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Divorce Court

Long before Jerry Springer, divorcing couples fought it out before Warsaw’s rabbinical court

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“A makeh,” from Der blofer, Oct. 1929 (All images courtesy of Eddy Portnoy.)

“Krochmalna ‘Amkho’ Throws Punches in Rabbinate,” Moment, November 1928

On Wednesday the rabbinate heard a case from Krochmalna Street: the bride and groom showed up with about 15 people from the real amkho who came as witnesses.

Upon seeing such an “army” entering the court, Rabbis Ritshevol, Poyzner and Sheyngras began to tremble and started to look for a door.

The bride and groom met about eight months ago and set and signed conditions for their future marriage and even set specific dates for the event, but the groom doesn’t want to go under the chuppah because “the bride isn’t an honest one… ”

So they came to the rabbi to get a judgement.

The rabbi asks, “What do you mean by “not honest?’”

“I’m certain that she already has a child,” he answers.

Upon hearing the word “child,” the prospective bride whacked the groom with a fiery slap. The groom didn’t want to “owe” her and paid up with a sizzling “reply. ” The rabbinate filled with screams as turmoil ensued. The witnesses also began fighting and when the rabbis saw what was coming, they slowly crept out.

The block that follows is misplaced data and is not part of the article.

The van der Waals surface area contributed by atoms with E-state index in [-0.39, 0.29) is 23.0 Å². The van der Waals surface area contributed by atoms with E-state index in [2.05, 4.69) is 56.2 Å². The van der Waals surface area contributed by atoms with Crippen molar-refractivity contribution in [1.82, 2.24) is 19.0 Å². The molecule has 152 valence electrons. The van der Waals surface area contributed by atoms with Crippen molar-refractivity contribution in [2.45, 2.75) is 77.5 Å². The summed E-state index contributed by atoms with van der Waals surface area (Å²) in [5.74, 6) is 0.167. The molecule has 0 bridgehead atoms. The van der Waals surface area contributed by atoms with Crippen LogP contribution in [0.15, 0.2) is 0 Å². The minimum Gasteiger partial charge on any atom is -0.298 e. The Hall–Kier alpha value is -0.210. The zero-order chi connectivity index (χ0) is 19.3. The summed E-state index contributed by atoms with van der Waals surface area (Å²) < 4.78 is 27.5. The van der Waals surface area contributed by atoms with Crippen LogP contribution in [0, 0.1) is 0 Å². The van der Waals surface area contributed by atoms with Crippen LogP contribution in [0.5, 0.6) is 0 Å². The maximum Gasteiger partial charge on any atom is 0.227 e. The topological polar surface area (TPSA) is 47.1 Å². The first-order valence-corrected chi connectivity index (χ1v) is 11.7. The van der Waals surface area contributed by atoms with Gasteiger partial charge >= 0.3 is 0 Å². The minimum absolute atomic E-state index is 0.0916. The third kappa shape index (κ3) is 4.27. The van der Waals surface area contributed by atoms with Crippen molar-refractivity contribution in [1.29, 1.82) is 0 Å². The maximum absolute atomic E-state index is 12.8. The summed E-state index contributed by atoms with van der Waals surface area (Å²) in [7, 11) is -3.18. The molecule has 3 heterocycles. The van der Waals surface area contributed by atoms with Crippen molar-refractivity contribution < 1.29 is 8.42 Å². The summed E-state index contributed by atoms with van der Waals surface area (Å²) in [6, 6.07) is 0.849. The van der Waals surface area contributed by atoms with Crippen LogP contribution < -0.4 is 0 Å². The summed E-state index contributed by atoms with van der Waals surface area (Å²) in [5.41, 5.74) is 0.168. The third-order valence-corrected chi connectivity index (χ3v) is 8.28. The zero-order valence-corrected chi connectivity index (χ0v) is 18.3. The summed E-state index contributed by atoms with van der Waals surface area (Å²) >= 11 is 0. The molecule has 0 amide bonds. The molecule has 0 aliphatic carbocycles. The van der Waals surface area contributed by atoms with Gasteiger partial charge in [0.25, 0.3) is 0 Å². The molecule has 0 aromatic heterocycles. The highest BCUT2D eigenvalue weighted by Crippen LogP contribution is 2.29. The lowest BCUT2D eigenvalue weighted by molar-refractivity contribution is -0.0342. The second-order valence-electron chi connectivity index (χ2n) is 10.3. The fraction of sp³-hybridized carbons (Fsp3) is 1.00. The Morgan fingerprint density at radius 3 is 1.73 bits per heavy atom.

Once again, the courts’ shamus [the rabbi’s assistant] had to run out to get a policeman. By the time the policeman arrived, things had already calmed down. Both sides turned to the shamus and asked him to convince the other rabbis to consider the case, that earlier they had been agitated and they won’t “brawl” any more.

But it didn’t help.

“You can’t fight in the rabbinate. You’ll have to come another time,” they were told.

The group went away with the intention of returning.

“Krochmalna” doesn’t know any tricks: either get married or don’t. “Just don’t hassle a Jewish girl! ”

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Scott Aaron says:

Thanks, Ms. Portnoy, for your great history pieces from the yiddish press. Brings to life an era I think sometimes get romanticized because of our loss of the language. I really enjoy reading your pieces as an educator and they are helpful when teaching European Jewish history too as examples of daily life.

J. Garber says:

Another gift to antisemites.

Jerry Springer originated in the Rabbinic tradition.

You people are out to lunch.

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Divorce Court

Long before Jerry Springer, divorcing couples fought it out before Warsaw’s rabbinical court